By Nigel Koenen
A group of approximately 14 people met in the National Trust car park on a lovely morning and after deliberation, about possible weather changes, set off over the river on a track that I remembered cycling up on one of John Lymer's ski club mountain bike trips. We had a stop at Ingleborough cave [which is a show cave] where the water finally appears 7 weeks after flowing down Gaping Gill pothole. We climbed up through the white limestone scenery, not unlike the white peak area of Derbyshire. We passed under 2 sheer rock faces narrowing to a scramble out at the end: Trow Gill [these 2 faces are well used climbing pitches] and finally ascending through Clapham Bottoms up past a myriad of small pot holes to the great Gaping Gill Pot itself.
We took another rest just above the entrance. However Brian Richardson and the writer clambered down to the pot entrance itself, where Brian lent out into the abyss to capture the required photos. Luckily he didn't fall; as the camera he was using was actually mine!!!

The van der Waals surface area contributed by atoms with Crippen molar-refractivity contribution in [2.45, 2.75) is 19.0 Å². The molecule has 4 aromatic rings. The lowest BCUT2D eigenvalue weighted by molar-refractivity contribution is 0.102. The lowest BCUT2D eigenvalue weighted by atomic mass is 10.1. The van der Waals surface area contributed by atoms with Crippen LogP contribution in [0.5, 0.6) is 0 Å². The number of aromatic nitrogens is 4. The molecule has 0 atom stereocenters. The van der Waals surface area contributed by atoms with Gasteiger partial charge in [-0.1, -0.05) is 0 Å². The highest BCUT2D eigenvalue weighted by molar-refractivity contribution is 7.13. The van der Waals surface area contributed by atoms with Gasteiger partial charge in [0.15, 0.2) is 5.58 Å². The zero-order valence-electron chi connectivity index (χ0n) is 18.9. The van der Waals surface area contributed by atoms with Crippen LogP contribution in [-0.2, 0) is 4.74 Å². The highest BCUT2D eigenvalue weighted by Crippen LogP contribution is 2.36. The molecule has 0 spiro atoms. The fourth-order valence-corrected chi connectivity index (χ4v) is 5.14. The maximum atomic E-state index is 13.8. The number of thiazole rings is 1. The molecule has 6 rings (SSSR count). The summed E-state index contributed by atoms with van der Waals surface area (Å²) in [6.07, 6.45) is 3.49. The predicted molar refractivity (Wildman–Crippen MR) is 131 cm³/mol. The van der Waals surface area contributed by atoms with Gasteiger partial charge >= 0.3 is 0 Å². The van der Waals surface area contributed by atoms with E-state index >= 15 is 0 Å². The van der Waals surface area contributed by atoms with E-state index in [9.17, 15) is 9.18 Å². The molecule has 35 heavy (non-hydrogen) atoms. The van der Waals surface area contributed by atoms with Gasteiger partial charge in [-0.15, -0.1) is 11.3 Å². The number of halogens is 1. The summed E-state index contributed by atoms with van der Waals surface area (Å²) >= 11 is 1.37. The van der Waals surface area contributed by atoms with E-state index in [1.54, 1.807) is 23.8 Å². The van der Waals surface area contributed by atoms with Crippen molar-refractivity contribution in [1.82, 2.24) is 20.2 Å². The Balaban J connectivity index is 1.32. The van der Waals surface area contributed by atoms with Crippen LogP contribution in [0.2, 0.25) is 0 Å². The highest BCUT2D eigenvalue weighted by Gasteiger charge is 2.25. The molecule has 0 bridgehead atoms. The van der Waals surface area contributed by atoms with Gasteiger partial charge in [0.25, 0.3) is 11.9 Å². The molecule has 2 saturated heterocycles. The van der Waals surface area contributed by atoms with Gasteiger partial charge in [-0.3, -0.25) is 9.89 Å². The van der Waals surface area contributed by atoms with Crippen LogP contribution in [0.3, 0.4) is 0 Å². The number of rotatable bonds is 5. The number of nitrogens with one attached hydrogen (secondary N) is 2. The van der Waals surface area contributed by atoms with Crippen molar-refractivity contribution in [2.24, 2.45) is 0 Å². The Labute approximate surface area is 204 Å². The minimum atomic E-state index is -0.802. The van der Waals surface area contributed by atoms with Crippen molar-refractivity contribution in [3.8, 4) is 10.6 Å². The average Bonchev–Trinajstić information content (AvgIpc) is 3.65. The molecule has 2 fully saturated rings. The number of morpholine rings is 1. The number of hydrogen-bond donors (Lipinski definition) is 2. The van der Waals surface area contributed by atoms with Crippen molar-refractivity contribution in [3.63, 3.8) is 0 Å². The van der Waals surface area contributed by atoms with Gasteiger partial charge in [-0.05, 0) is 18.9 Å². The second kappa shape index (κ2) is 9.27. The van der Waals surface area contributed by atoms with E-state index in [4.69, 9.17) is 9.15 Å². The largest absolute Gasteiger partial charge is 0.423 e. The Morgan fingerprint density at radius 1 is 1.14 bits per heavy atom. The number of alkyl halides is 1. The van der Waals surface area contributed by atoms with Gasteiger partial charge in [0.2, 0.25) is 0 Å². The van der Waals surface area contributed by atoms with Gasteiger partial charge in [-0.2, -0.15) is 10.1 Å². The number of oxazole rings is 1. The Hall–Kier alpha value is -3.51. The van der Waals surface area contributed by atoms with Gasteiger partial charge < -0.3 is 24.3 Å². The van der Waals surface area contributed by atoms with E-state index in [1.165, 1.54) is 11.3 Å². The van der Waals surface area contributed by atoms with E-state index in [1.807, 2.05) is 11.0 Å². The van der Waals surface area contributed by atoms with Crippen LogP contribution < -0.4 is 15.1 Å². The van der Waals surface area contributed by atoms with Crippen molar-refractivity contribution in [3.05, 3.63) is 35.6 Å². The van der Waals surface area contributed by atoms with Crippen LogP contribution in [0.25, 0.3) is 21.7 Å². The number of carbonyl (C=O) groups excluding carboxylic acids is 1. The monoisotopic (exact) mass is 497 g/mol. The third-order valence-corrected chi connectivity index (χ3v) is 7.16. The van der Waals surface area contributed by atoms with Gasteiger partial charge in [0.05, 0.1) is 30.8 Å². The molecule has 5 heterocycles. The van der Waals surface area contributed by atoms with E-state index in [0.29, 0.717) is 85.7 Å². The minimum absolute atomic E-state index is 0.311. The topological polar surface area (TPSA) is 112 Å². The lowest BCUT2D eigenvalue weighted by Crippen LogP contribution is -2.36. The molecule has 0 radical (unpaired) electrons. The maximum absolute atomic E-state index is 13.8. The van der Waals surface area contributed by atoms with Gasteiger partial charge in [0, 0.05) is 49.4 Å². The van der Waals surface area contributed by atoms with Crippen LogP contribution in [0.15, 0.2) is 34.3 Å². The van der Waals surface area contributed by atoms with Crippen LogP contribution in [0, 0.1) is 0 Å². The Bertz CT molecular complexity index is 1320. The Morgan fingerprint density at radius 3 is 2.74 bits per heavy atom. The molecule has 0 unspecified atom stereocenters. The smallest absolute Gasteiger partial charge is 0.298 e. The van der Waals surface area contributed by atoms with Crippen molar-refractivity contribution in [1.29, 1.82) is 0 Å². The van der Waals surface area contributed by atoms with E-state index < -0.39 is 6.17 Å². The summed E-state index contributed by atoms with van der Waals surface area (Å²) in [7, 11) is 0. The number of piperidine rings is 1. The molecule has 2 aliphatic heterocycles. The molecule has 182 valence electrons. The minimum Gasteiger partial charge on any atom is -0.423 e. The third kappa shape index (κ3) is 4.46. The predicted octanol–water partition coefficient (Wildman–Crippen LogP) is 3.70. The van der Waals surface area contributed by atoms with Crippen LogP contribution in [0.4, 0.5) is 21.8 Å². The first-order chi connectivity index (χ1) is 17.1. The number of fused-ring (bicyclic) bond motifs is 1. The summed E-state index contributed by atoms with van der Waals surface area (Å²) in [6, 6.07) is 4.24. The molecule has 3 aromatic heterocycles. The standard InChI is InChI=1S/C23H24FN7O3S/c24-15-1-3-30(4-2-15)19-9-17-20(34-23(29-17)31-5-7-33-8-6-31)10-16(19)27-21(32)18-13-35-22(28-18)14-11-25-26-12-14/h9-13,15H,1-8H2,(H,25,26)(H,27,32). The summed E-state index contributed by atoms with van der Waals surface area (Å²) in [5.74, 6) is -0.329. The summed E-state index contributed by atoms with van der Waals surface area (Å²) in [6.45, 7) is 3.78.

We then slogged up to Ingleborough common where a foretell of the later disaster to unfold occurred. Roy walking along reading his map and not looking where he was going stumbled and fell but he was OK. I had noticed as we were nearing the top that Steve Wardle had been walking studying his global positioning device and suddenly he was down; his head smashing into a sharp rock. We could see right away a very deep gash to his hairline and blood was starting to pour out. Luckily he had been on a first aid course and was carrying a very comprehensive first aid kit which was utilised for swabs. His head was bandaged up, until he looked like a war veteran, but blood still seemed to be ouzing,out. At this time Anne was on her phone trying to get a mountain rescue chopper in [which would have been great for some photos]. However when the rescue guy on phone didn’t know where Clapham was we decided to split party and initinally Brian Richardson, Dave Shepherd and writer took Steve down in case he fainted. We were joined later by Helen Richardson and Anne. Brian took Steve to hospital [many thanks Brian] where he got immediate treatment.
The other seven members with Dave and Vanessa leading, finished the route with no problems. After nice tea and scones the writer and Dave Shepherd left for home. The moral of this is always look where you are walking, but a reassuring bynote is come along on ski club hike day and you will probably have a great day. Even if it all goes wrong we will still get you back down in one piece!!
Thanks go to David Miller for organising such an interesting walk and a thoroughly enjoyable day.